Another technique Dr. Thrush likes to use is to take a moment of silence during his class and let everyone “feel what they feel, and ask the question ‘how did we get here?’” Transparency is also another key. Dr. Thrush suggested that “it is important to acknowledge what is going on. It doesn’t do anyone any good to ignore that it’s there…Guilt, even, is very egocentric. [The response to it] is ‘I feel so bad,’ and then it becomes about that person. What it comes down to is finding a balance between acknowledging its presence and not making it all about you.” Figuring out how to do that can be a challenge.
While sharing experiences and strategies as a large group, participants debated the concept of the classroom as a “safe space.” Part of the work involved in addressing affect in the classroom may involve discomfort. Ms. Baloy asked, “when we create ‘safe spaces,’ we may ask: safe for whom?” She explained that attending to affect in the classroom may involve discomfort, especially for students who are accustomed to comfort and privilege. Participants shared their own reflections about feeling “safe” versus uncomfortable in classroom discussions, and considered ways to facilitate open and honest discussion while also challenging non-Aboriginal students to communicate respectfully when outside of their comfort zones.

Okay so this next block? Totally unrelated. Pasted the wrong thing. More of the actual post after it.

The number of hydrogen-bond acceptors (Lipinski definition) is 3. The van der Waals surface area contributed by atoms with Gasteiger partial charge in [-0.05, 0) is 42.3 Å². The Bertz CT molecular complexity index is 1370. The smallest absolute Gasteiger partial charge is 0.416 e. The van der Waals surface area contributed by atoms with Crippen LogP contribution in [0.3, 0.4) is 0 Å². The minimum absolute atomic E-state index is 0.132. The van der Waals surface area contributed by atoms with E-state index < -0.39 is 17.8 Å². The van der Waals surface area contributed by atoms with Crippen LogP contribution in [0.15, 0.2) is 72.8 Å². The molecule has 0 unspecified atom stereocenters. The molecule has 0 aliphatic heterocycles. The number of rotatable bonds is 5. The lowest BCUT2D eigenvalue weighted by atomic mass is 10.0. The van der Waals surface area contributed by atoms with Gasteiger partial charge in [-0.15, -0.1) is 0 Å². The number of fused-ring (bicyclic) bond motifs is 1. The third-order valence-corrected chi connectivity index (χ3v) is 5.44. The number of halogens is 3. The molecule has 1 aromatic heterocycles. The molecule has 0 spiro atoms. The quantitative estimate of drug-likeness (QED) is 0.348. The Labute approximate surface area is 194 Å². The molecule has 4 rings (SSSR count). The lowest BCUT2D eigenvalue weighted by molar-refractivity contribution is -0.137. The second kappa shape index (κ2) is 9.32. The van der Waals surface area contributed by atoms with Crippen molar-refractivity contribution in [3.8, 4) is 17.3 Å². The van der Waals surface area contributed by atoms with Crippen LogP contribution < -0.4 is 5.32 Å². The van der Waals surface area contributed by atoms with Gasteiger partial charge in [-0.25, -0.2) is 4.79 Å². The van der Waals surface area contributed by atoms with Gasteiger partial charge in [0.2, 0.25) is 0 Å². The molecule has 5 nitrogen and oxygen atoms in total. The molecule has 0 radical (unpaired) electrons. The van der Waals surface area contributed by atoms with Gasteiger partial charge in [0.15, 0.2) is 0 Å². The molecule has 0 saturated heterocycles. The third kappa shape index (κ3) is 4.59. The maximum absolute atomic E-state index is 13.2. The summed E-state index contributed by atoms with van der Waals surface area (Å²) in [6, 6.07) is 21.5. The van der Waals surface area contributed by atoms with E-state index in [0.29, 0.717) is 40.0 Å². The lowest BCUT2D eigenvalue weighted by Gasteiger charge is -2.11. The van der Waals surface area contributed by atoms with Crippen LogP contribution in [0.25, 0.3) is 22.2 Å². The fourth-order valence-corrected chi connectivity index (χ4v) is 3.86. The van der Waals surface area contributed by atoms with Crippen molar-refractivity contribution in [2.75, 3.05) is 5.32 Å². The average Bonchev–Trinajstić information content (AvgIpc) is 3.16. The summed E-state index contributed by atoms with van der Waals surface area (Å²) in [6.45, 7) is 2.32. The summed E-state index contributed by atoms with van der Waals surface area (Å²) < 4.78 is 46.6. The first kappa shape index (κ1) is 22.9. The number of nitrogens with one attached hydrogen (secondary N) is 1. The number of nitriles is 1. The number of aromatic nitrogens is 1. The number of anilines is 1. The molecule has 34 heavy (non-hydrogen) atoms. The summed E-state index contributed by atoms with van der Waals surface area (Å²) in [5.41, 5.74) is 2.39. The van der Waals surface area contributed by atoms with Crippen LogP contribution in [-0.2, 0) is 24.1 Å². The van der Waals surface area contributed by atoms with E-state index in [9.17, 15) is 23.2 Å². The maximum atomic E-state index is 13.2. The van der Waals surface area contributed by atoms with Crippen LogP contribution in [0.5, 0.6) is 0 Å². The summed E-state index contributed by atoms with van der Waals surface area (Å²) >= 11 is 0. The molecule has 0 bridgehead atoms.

Concluding on a more positive note, everyone was reminded that there are also positive experiences of affect. Transformation, enlightenment, and empowerment were some of the emotions on the other side of the spectrum. Dr. Thrush ended by referencing Thomas King’s The Truth of Stories, in which King points out that we can never deny that we have heard a story: “You can do what you want with the information you just received, but you cannot tell me that you didn’t hear it.” He added that sometimes it takes students years to digest and make sense of the discussions on Aboriginal topics that they have in the classroom. His own teaching experience has lent to that assertion. However, the hope is that after participating in this workshop, participants will have a better grasp of how emotions come alive in the classroom, the implications that they may have, and the ways in which they can be integrated into learning and understanding.